By now, most of us are aware that without consistency in our actions, we’ll not reach our goals. The real challenge lies in determining how to develop that consistency and maintain it in our lives. We know motivation doesn’t last, and even willpower is sporadic. So let’s delve into why being consistent is so hard, and what we can do about it.
We have many barriers.
Our obstacles range from being too busy, to drumming up excuses, to buying into the notion that we’ll have to sacrifice really good things in order to reach our goal. All of these are barriers that keep us stagnant, and keep us from moving forward in action.
So what do we do about it?
First, we identify our personal barriers. These are goal specific, so initially we must identify the goal, then address the barriers to those goals. Let’s assume the goal is to work out consistently. But maybe we find that we are on for three days, then something comes up and knocks us off plan. Or maybe we only work out for half the allotted time. We need to address the barriers keeping us from reaching our goal.
Barriers in this case could be any or all of the following: too busy, too tired, not wanting to work out if my nutrition is poor, too embarrassed to work out at busy times at the gym, workouts are too difficult. Make a list of your personal barriers – be honest with yourself and list as many as you can think of.
We have too lofty of a goal.
Once you’ve pinpointed your barriers, you can reframe your goal to make it something much less daunting. Maybe your initial goal was to work out six days a week for an hour. Try making it something more doable, like four days a week for 20 minutes. Don’t set crazy expectations on yourself – simply have a goal of working out for a set number of days and time.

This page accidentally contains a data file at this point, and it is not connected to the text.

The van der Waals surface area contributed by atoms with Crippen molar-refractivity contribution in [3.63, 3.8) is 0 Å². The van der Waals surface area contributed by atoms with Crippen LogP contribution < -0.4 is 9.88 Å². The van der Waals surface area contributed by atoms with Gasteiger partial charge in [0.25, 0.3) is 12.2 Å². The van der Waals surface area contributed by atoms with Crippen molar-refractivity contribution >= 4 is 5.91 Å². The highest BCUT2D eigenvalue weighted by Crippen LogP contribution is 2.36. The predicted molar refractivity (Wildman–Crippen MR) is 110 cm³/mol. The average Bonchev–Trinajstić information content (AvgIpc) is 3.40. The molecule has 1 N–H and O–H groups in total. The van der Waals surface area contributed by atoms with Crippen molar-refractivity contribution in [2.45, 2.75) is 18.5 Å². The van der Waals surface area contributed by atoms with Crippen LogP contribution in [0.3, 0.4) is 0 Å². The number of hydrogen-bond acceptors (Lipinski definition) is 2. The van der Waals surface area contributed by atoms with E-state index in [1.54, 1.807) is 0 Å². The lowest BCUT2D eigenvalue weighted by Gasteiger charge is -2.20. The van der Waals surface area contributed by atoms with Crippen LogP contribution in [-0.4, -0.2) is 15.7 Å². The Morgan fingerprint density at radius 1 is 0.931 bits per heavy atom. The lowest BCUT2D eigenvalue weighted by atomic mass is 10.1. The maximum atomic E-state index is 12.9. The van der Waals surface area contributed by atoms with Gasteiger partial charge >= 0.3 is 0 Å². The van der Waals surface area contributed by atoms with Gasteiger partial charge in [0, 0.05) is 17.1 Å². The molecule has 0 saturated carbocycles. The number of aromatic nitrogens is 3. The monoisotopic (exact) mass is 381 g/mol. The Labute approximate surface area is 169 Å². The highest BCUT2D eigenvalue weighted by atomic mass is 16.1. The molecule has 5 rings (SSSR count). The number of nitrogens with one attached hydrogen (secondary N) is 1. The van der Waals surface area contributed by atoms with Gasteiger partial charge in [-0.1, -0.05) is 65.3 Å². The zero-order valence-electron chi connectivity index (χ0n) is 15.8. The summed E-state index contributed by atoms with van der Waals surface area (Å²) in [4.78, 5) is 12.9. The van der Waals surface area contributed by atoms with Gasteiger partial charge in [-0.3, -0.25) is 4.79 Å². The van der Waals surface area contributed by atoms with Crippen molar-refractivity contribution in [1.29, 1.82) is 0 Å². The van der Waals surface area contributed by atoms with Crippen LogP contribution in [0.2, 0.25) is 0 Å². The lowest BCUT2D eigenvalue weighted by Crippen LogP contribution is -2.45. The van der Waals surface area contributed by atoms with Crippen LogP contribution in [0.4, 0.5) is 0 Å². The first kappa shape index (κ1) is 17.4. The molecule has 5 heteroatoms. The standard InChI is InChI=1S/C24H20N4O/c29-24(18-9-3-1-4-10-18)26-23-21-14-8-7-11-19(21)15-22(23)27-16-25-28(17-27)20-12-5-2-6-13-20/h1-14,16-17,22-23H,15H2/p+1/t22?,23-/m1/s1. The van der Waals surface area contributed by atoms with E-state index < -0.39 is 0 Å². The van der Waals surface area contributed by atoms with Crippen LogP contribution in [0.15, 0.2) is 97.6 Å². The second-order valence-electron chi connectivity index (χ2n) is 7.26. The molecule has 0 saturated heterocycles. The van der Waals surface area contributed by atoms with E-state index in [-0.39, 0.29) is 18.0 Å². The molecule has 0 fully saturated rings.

Your goal should be just at the level – or even below – that which you are currently having a hard time being consistent with. And, that’s going to look different for everyone.
We have too many goals.
Eliminate other goals that cause you to have too many irons in the fire. If you’re also worried about perfect nutrition, having the right amount of sleep every night, feeling awesome before every workout, etc., these will all be barriers. By focusing on your single, most prominent goal, you can work on forming that habit over the next month. Here are some tips to help keep you focused on forming that habit:
1. Track your progress and note your consistency. Next, track your habits in a spreadsheet or journal. At the end of each week, you can see how consistent you were in black and white. “X” the days you worked out and write the duration in minutes.
2. Plan ahead and circumvent barriers. This can be as simple as packing your gym bag and gym clothes the night before. It can also include seeking out a fitness center if you’re travelling. You must plan for a change in routine or to eliminate your barriers popping up and derailing you.
Here are some examples:
–Barrier #1: Embarrassed to work out at busy gym times.
Solution: Rearrange schedule so you choose less busy days and times.
Solution: Choose exercises you are comfortable with.
–Barrier #2: Boss sometimes asks me to stay late at work, then I don’t have time to go home and change or time to work out.